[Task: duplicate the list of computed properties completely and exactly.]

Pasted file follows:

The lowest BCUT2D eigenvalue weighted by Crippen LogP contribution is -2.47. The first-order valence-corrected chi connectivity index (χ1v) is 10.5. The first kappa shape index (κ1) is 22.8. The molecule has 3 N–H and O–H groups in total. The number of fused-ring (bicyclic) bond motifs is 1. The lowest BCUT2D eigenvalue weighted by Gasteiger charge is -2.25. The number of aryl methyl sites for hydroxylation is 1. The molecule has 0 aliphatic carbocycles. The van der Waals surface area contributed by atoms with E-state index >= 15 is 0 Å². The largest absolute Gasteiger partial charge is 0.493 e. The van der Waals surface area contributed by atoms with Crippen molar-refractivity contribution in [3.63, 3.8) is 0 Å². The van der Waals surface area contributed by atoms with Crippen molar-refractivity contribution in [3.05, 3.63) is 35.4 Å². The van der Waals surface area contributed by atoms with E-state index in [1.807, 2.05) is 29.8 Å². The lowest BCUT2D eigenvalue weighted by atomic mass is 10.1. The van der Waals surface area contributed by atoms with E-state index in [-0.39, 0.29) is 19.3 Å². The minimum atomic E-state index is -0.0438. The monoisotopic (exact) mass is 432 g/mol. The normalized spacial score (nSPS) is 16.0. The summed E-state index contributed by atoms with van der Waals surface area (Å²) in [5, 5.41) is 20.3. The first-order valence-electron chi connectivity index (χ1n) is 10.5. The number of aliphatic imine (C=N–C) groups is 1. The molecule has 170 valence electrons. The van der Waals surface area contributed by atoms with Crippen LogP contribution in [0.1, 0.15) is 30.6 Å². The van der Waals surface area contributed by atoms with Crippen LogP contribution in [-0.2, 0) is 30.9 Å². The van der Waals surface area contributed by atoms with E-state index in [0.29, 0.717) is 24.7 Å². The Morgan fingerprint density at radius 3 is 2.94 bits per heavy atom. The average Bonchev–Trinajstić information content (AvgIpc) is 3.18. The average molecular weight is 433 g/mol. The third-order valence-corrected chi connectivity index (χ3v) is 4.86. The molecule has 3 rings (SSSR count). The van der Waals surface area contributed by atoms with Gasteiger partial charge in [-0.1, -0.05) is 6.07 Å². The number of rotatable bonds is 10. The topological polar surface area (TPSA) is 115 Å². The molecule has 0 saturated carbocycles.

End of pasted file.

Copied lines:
The lowest BCUT2D eigenvalue weighted by Crippen LogP contribution is -2.47. The first-order valence-corrected chi connectivity index (χ1v) is 10.5. The first kappa shape index (κ1) is 22.8. The molecule has 3 N–H and O–H groups in total. The number of fused-ring (bicyclic) bond motifs is 1. The lowest BCUT2D eigenvalue weighted by Gasteiger charge is -2.25. The number of aryl methyl sites for hydroxylation is 1. The molecule has 0 aliphatic carbocycles. The van der Waals surface area contributed by atoms with E-state index >= 15 is 0 Å². The largest absolute Gasteiger partial charge is 0.493 e. The van der Waals surface area contributed by atoms with Crippen molar-refractivity contribution in [3.63, 3.8) is 0 Å². The van der Waals surface area contributed by atoms with Crippen molar-refractivity contribution in [3.05, 3.63) is 35.4 Å². The van der Waals surface area contributed by atoms with E-state index in [1.807, 2.05) is 29.8 Å². The lowest BCUT2D eigenvalue weighted by atomic mass is 10.1. The van der Waals surface area contributed by atoms with E-state index in [-0.39, 0.29) is 19.3 Å². The minimum atomic E-state index is -0.0438. The monoisotopic (exact) mass is 432 g/mol. The normalized spacial score (nSPS) is 16.0. The summed E-state index contributed by atoms with van der Waals surface area (Å²) in [5, 5.41) is 20.3. The first-order valence-electron chi connectivity index (χ1n) is 10.5. The number of aliphatic imine (C=N–C) groups is 1. The molecule has 170 valence electrons. The van der Waals surface area contributed by atoms with Crippen LogP contribution in [0.1, 0.15) is 30.6 Å². The van der Waals surface area contributed by atoms with Crippen LogP contribution in [-0.2, 0) is 30.9 Å². The van der Waals surface area contributed by atoms with E-state index in [0.29, 0.717) is 24.7 Å². The Morgan fingerprint density at radius 3 is 2.94 bits per heavy atom. The average Bonchev–Trinajstić information content (AvgIpc) is 3.18. The average molecular weight is 433 g/mol. The third-order valence-corrected chi connectivity index (χ3v) is 4.86. The molecule has 3 rings (SSSR count). The van der Waals surface area contributed by atoms with Gasteiger partial charge in [-0.1, -0.05) is 6.07 Å². The number of rotatable bonds is 10. The topological polar surface area (TPSA) is 115 Å². The molecule has 0 saturated carbocycles.